The MPLA, which has ruled since Angola's independence from Portugal in 1975, is expected to defeat opposition parties.
The MPLA, which has ruled since Angola's independence from Portugal in 1975, is expected to defeat opposition parties stifled by Dos Santos's authoritarian regime.
Dos Santos's unexpected retirement -- reportedly prompted by poor health -- has triggered the biggest political transition in decades for Angola, a leading African oil exporter.
His chosen successor however is Defence Minister Joao Lourenco, a loyalist expected to avoid immediate change in a government often criticised for corruption and its failure to tackle dire poverty.
"I am calm, I am going to stay calmly at home while waiting for my party colleagues to inform me of the results," Lourenco said after voting in Luanda, adding the election was "going smoothly."
Dos Santos's long reign has seen the end of Angola's bloody civil war that lasted from 1975 to 2002, and a post-conflict investment boom as the country exploited its oil reserves.
But the flood of money brought little benefit to Angola's poor, and government spending collapsed when oil prices fell in 2014.
Inflation hit 40 percent at the end of last year, when annual growth was less than one percent.
Lourenco, 63, has vowed to boost foreign investment, and said he wants to be recognised as the man who brought an "economic miracle" to Angola.
At a weekend rally in front of thousands of MPLA (People's Movement for the Liberation of Angola) supporters, Dos Santos, a frail-looking 74, made a brief appearance to endorse Lourenco.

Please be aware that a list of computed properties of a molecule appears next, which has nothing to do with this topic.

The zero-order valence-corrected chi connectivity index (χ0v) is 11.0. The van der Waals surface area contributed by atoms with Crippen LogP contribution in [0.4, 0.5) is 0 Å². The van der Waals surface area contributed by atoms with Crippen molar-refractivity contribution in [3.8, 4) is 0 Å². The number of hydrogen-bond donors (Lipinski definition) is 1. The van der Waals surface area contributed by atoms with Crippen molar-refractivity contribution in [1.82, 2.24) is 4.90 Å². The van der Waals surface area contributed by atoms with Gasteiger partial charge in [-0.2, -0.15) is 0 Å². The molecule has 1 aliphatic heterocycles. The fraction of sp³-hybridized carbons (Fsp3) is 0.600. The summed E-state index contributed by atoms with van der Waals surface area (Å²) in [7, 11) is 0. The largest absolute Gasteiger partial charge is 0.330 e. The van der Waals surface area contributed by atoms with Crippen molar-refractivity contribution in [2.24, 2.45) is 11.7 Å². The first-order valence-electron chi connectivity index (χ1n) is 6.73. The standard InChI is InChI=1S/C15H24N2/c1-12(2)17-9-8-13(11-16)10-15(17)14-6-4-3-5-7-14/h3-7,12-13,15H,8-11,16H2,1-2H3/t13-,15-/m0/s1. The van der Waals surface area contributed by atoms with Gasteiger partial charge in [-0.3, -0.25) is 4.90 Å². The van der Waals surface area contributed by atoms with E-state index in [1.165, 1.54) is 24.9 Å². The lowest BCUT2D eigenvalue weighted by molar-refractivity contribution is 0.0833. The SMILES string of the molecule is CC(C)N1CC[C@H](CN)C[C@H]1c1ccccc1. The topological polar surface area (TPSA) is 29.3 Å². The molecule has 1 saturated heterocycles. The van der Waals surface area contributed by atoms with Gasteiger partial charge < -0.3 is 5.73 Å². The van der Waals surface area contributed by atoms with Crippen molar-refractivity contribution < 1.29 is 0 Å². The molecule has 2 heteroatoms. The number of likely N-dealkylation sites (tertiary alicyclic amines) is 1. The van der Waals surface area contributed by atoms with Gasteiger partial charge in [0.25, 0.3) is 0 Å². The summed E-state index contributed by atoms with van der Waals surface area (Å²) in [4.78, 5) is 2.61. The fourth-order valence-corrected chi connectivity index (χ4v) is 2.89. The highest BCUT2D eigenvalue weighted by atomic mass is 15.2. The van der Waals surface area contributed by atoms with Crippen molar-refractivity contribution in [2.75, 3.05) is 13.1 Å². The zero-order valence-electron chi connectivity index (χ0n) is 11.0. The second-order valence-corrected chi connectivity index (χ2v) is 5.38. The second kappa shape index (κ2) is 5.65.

"Dos Santos brought forward his departure to after these elections due to his deteriorating health," Alex Vines, of the Chatham House think tank, told AFP.
"Lourenco is an ideal transitional successor to Dos Santos. He is respected by the military and has not lived a flamboyant lifestyle of many others."
Dos Santos has been dogged by reports of illness. His regular visits to Spain for "private" reasons fuelled criticism that the state of his health was being hidden from ordinary Angolans.
Earlier this year, his daughter Isabel -- who has become a billionaire and Africa's richest businesswoman under his rule -- was forced to deny rumours he had died in Spain.
In the face of ruthless security force crackdowns and a biased state-run media, the opposition parties -- led by UNITA and Casa-CE -- have sought to tap into public anger at the government.
"You who are suffering, you who are in poverty, without electricity, without jobs or nothing to eat -- change is now," Isaias Samakuva, the UNITA leader told supporters on the campaign trail.
Samakuva, 71, took over UNITA after longtime rebel leader Jonas Savimbi was killed in 2002, a death that marked the beginning of the end of the civil war.
Dissent has often been dangerous under Dos Santos, who has been a secretive but inescapable presence in Angolan life for decades.
Angola's next leader "must guide the country out of the spiral of oppression," rights group Amnesty said in a statement.
"Dos Santos' presidency is marked by his appalling human rights record. For decades, Angolans have lived in a climate of fear in which speaking out was met with intimidation (and) imprisonment."
"I came to vote for the change," Jose Manuel, 23, told AFP at a polling station in the Talatona neighbourhood of Luanda. "I do not have any work, we have a lot of things that we need here."
The MPLA -- which won 72 percent in the 2012 election -- has funded a rush of infrastructure projects including bridges and dams, apparently to shore up support levels among Angola's 9.3 million registered voters.
Dos Santos to remain MPLA party chief, and new laws passed last month limited the unfettered presidential power he enjoyed.
Polls are due to close at 6:00 pm (1700 GMT) with early results expected by Friday.